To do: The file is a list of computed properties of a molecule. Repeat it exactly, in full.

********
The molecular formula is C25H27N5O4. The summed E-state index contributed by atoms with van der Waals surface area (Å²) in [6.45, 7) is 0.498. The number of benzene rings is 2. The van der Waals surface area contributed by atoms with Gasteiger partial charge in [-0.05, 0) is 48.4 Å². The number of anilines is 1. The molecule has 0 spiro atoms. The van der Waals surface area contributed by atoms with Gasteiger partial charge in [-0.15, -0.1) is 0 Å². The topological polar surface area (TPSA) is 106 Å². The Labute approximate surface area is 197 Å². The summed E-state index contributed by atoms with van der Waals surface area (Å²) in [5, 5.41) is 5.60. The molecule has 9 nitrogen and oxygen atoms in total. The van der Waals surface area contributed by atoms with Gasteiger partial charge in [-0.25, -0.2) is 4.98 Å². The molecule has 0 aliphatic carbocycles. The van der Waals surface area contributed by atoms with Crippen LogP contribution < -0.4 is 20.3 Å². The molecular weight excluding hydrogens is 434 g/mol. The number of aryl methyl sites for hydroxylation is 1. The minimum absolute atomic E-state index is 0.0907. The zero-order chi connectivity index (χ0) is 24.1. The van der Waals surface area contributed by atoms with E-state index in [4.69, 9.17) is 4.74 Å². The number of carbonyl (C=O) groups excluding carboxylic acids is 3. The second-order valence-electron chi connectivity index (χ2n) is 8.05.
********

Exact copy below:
The molecular formula is C25H27N5O4. The summed E-state index contributed by atoms with van der Waals surface area (Å²) in [6.45, 7) is 0.498. The number of benzene rings is 2. The van der Waals surface area contributed by atoms with Gasteiger partial charge in [-0.05, 0) is 48.4 Å². The number of anilines is 1. The molecule has 0 spiro atoms. The van der Waals surface area contributed by atoms with Gasteiger partial charge in [-0.15, -0.1) is 0 Å². The topological polar surface area (TPSA) is 106 Å². The Labute approximate surface area is 197 Å². The summed E-state index contributed by atoms with van der Waals surface area (Å²) in [5, 5.41) is 5.60. The molecule has 9 nitrogen and oxygen atoms in total. The van der Waals surface area contributed by atoms with Gasteiger partial charge in [-0.25, -0.2) is 4.98 Å². The molecule has 0 aliphatic carbocycles. The van der Waals surface area contributed by atoms with Crippen LogP contribution < -0.4 is 20.3 Å². The molecular weight excluding hydrogens is 434 g/mol. The number of aryl methyl sites for hydroxylation is 1. The minimum absolute atomic E-state index is 0.0907. The zero-order chi connectivity index (χ0) is 24.1. The van der Waals surface area contributed by atoms with E-state index in [4.69, 9.17) is 4.74 Å². The number of carbonyl (C=O) groups excluding carboxylic acids is 3. The second-order valence-electron chi connectivity index (χ2n) is 8.05.